eight humans spending the night
Saturday, August 3 2013
Earlier this week the weather forecast for late this week and into the weekend was rain, which would have been a tragedy with all the guests who were supposed to be coming. But in the end, the forecast changed and today was sunny and cool.
After the usual delays (and people with kids always move very slowly), our guests started arriving at around 6:30pm. They consisted of two familes: David the Rabbi and his wife Lynne with their two kids, and Gretchen's childhood friend Dina, her husband Gilaud, and their two kids. That's right, we'd be hosting eight people in our house overnight. The adults would be sleeping in the two guest rooms and the kids would be camping in sleeping bags on the floor of Gretchen's big basement library (which is between those two guest rooms).
As always, our dogs (particularly Ramona) were very excited at the arrival of our guests, but little kids are often freaked out by Ramona initially. She comes charging up and all she wants to do is lick you in the face (if you're a kid, she doesn't do things she does with adults: rear up onto you and take your arms in her mouth). David and Lynne's kid Sam, who is maybe three or four years old, was reduced to a screaming, terrified, blubbering mess. So primitive was his reaction that I actually found myself assuming he hadn't yet learned how to speak. But then his mother Lynne asked him to articulate his fears and he listed them in a series of complete English sentences. His main concern was that Ramona would lick him, and this turned him into a demanding little tyrant for much of the evening. He would demand to be carried on the chance that Ramona might come up to him. Later, whenever scream-crying could be heard in the distance, it was probably Sam throwing a fit because Ramona had come down to hang out with the kids.
Not unexpectedly, Gretchen had prepared a wide range of vegan foods, including two fermented cheeselike spreads. We ate these out on the east deck. Initially we were drinking Lillet on ice (thanks, Susan the German translator), but later moved on to what little beer was in the refrigerator. Considering all the people who had descended on our house, a surprisingly small amount of food or liquor had been brought. David & Lynne had brought a bottle of chipotle-flavored vodka, but that's not an easy thing to incorporate into a beverage that anyone would actually want to drink. After the beers had all been drunk, I kept mostly to SporTea spiked with a small amount of 160 proof Devil's Springs vodka.
Before dinner, Gretchen had us all go outside for a fun country activity, the picking of beans from our garden. We had lots of Provider Bush Beans and Northeaster Pole Beans, the latter of which I'd carefully trained to grow in an elaborate web along the north and west sides of the main garden patch. The kids mostly harvested the bush beans, which they did at a very slow pace with surprisingly little destruction. The pole beans could only be harvested by adults, who ended up destroying a good bit of my careful vine training. I'd say it was due to klutziness and agricultural ignorance were it not for the fact that I destroyed as much of the vines as anyone. The result, though, was a huge pot of beans that Gretchen immediately cut up and cooked. Our dinner consisted of those beans, French onion pie, salad, and probably other things.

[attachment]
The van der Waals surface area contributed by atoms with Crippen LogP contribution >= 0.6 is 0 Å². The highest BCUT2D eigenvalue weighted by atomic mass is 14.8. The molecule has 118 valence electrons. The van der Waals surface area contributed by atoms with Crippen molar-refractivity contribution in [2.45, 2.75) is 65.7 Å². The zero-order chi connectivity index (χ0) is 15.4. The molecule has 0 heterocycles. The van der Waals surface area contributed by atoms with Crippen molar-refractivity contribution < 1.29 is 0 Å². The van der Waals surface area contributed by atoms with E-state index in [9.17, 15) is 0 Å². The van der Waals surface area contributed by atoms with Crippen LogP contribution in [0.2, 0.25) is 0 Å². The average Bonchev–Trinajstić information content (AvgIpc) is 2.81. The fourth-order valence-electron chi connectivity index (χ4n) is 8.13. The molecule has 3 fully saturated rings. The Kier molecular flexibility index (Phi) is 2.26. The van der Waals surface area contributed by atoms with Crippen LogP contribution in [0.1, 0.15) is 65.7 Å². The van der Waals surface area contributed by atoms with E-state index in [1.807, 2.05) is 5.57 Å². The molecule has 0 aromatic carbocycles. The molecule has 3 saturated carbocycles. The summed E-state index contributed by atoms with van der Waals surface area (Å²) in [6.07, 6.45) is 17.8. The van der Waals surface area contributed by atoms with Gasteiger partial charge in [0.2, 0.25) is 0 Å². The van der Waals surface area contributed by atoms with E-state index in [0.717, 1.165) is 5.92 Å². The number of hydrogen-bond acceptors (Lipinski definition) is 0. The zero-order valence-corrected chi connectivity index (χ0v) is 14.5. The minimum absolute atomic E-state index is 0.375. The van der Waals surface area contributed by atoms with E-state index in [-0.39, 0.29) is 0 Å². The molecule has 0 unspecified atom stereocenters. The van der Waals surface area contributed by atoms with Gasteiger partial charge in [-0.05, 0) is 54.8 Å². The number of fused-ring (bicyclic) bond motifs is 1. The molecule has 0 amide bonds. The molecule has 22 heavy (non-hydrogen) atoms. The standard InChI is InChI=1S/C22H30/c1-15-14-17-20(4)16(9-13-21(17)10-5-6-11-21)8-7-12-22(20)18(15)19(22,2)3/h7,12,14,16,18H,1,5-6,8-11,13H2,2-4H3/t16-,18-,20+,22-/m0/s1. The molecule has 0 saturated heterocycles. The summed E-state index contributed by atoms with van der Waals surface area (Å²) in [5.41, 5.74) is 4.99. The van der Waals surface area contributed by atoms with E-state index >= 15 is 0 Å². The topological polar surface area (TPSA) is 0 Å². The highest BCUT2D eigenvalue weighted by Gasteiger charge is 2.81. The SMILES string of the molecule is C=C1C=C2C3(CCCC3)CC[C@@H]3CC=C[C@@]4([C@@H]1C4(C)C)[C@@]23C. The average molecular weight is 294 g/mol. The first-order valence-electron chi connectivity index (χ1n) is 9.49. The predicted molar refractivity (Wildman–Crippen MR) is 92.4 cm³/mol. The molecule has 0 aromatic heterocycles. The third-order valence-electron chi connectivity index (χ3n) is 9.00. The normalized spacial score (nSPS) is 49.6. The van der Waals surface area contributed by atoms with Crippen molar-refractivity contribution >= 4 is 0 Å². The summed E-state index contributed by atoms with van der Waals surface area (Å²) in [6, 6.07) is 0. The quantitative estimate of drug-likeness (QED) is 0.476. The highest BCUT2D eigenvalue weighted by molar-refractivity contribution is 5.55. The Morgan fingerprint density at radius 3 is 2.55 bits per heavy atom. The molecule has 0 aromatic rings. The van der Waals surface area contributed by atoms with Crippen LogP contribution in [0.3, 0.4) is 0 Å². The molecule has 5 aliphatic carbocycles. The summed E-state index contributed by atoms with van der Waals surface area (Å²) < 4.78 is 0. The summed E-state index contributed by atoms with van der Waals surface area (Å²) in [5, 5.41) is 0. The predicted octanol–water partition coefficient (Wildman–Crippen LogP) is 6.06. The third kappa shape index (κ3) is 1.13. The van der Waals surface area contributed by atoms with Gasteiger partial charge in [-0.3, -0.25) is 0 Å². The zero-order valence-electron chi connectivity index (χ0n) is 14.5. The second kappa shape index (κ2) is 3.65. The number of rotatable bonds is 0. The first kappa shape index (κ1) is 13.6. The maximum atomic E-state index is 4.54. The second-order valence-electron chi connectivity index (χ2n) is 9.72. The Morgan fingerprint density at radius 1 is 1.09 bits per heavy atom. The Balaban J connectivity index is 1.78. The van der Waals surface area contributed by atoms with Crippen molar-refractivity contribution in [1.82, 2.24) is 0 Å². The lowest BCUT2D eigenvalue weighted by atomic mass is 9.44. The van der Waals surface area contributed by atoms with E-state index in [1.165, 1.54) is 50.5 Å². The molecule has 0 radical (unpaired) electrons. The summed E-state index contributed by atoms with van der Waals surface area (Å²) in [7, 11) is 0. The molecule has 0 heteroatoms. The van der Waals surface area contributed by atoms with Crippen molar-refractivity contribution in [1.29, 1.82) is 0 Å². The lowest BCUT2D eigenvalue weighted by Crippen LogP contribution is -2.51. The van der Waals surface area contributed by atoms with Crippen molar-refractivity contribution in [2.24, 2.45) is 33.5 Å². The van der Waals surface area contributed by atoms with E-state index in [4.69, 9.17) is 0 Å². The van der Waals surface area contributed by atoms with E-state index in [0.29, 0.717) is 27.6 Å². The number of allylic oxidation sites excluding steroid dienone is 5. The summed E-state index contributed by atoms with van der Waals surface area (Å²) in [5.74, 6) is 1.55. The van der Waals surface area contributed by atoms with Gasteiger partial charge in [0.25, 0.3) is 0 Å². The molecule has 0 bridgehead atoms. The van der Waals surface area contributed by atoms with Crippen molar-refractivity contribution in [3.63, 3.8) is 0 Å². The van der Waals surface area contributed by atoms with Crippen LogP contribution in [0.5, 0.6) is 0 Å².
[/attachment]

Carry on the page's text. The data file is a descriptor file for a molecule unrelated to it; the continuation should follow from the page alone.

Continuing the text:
Once they were done eating, the kids all disappeared into the basement and played completely unsupervised. At some point Dina expressed concern about this and Gretchen reminded her of how she and her used to play unsupervised at that same age and nothing bad ever came of it. I know I'm not the only person who has observed that American culture has gotten more anxious and helicoptery about children, but it's a trend that both Gretchen and I find unfortunate. In any case, house rules seemed to apply, and the kids did whatever they did in privacy, babysitting themselves and not dumbing down our conversation merely though their presence. When necessary, they used scream-crying as their safe word, and an adult would hustle down and see what could possibly be the matter.
Once darkness had firmly established itself, a few mosquitoes started appearing and it was possible to hold them off a bit by lighting candles around the perimeter. But it was also a bit chilly to be outside, so eventually we moved indoors and I ran a hot cardboard fire in the woodstove.
After several attempts, the kids were finally all put to sleep (and by that, I do not mean it as a euphemism for euthanasia) and it was adult time. We were drinking port and Jameson and talking about grown-up things, including what it's like to have a parent in the early stages of Alzheimer's disease (and I wasn't even talking about my crazy mother). One interesting thing I learned in the course of all this conversation was that Chelsea Clinton and her newish (now rumored soon-to-be-ex) husband had, for several years, attended all the services for the high holy days at the synnagogue where David is the rabbi.
[This is the first full entry typed on a new keyboard. My old one had become a little unreliable.]
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